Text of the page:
Another front in the war to demonize Canadian hydropower has begun. A Jan. 12 Maine Sunday Telegram article attempts to link an increase of mercury in the food source of Canada’s Inuit population to their hydro dams.

If true, how do you explain Maine’s Department of Inland Fisheries & Wildlife warnings against eating fish caught in Maine due to mercury contamination? The northeastern sections of the U.S. and Canada have been referred to as a “tailpipe” because prevailing winds bring us pollutants from fossil fuel-burning power plants in the middle U.S.

The most dangerous airborne pollutant is mercury. The article plays on our romantic notion of noble Inuits fishing and hunting daily to feed their families. If true, I can only imagine the tremendous hardship and dangers those people face fishing and hunting year-round in an area just below the Arctic Circle, especially this time of year. An alternative supplemental food source would help them. Also, a diet predominantly of meat cannot be too healthy for any people.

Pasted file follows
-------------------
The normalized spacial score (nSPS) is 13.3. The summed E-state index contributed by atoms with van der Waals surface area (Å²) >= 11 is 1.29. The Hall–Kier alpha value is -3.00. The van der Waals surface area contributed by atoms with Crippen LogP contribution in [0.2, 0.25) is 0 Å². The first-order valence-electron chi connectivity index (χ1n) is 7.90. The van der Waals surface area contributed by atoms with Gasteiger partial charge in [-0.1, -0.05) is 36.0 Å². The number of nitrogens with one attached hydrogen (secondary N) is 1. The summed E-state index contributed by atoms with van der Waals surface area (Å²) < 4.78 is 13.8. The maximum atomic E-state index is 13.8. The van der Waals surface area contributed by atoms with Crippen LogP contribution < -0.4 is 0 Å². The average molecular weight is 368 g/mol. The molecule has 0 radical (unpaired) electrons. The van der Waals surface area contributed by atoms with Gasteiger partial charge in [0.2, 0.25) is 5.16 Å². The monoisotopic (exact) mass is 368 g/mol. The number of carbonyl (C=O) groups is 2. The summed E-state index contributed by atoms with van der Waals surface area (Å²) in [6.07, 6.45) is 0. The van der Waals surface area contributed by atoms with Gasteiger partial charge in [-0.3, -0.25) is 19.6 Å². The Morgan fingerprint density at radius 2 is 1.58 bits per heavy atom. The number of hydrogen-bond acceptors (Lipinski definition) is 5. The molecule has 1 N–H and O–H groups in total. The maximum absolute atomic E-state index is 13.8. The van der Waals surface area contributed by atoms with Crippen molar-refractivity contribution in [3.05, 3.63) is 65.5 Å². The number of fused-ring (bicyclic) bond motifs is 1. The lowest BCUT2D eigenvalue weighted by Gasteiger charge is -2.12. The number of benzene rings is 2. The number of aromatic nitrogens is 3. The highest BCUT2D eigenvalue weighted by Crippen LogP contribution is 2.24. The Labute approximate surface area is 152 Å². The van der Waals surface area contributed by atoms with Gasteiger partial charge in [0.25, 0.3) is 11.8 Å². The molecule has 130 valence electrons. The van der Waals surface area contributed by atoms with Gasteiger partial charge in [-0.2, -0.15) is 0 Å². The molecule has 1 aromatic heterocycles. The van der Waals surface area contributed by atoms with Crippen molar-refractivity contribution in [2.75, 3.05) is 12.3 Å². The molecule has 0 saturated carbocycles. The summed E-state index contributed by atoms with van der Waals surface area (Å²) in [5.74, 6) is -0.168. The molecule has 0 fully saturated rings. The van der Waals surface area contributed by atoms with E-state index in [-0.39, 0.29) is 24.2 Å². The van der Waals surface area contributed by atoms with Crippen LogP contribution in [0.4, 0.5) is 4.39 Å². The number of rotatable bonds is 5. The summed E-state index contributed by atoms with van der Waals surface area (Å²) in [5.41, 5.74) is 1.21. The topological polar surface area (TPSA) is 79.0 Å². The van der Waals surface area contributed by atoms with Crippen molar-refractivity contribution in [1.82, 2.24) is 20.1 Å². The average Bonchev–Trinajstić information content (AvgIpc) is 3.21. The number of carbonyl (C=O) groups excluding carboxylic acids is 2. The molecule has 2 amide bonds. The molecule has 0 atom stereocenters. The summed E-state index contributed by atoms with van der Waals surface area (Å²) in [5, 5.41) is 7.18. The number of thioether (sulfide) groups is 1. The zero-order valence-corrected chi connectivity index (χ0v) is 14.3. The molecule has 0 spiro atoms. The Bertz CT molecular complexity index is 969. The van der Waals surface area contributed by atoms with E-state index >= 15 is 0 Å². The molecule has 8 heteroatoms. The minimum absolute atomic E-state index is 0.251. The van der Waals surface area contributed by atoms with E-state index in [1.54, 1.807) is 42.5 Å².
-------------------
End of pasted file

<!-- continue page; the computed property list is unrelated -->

During my visit to Miscou Island in northeastern New Brunswick last summer, I noticed Canadians were investing in indoor aquaponic farms due to the availability of inexpensive electricity. Inexpensive power allows the production of fresh vegetables year-round, which would be a healthy addition to the Inuit diet.

It would seem more beneficial to the Inuits, and all people of the U.S. and Canadian Northeast, if we shut down fossil fuel power plants of the Midwest for inexpensive and environmentally friendly Canadian hydropower.

Ted Sirois

Saco


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